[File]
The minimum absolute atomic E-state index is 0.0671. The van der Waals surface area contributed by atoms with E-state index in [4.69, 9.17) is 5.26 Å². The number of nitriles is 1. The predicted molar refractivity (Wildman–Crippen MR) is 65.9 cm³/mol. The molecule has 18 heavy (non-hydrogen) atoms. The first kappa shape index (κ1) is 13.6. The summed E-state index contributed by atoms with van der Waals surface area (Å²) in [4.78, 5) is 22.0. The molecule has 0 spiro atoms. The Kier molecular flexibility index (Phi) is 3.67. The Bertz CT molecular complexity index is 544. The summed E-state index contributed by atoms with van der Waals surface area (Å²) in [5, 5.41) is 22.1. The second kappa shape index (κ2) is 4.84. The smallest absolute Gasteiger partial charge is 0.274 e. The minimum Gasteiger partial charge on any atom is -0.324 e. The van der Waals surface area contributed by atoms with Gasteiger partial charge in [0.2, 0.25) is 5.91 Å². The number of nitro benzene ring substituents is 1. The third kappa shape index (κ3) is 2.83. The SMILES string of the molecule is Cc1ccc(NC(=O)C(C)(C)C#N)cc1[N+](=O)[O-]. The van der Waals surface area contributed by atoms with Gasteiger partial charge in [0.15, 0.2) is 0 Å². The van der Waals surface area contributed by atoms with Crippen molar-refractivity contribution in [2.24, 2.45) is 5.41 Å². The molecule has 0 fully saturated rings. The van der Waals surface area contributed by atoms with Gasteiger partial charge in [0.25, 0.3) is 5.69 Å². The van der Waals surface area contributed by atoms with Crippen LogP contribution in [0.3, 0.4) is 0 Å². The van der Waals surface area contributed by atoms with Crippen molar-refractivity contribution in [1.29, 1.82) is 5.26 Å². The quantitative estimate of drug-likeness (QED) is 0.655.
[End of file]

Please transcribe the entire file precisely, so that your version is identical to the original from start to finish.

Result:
The minimum absolute atomic E-state index is 0.0671. The van der Waals surface area contributed by atoms with E-state index in [4.69, 9.17) is 5.26 Å². The number of nitriles is 1. The predicted molar refractivity (Wildman–Crippen MR) is 65.9 cm³/mol. The molecule has 18 heavy (non-hydrogen) atoms. The first kappa shape index (κ1) is 13.6. The summed E-state index contributed by atoms with van der Waals surface area (Å²) in [4.78, 5) is 22.0. The molecule has 0 spiro atoms. The Kier molecular flexibility index (Phi) is 3.67. The Bertz CT molecular complexity index is 544. The summed E-state index contributed by atoms with van der Waals surface area (Å²) in [5, 5.41) is 22.1. The second kappa shape index (κ2) is 4.84. The smallest absolute Gasteiger partial charge is 0.274 e. The minimum Gasteiger partial charge on any atom is -0.324 e. The van der Waals surface area contributed by atoms with Gasteiger partial charge in [0.2, 0.25) is 5.91 Å². The number of nitro benzene ring substituents is 1. The third kappa shape index (κ3) is 2.83. The SMILES string of the molecule is Cc1ccc(NC(=O)C(C)(C)C#N)cc1[N+](=O)[O-]. The van der Waals surface area contributed by atoms with Gasteiger partial charge in [0.15, 0.2) is 0 Å². The van der Waals surface area contributed by atoms with Crippen molar-refractivity contribution in [2.24, 2.45) is 5.41 Å². The molecule has 0 fully saturated rings. The van der Waals surface area contributed by atoms with Gasteiger partial charge in [0.25, 0.3) is 5.69 Å². The van der Waals surface area contributed by atoms with Crippen LogP contribution in [0.3, 0.4) is 0 Å². The van der Waals surface area contributed by atoms with Crippen molar-refractivity contribution in [1.29, 1.82) is 5.26 Å². The quantitative estimate of drug-likeness (QED) is 0.655.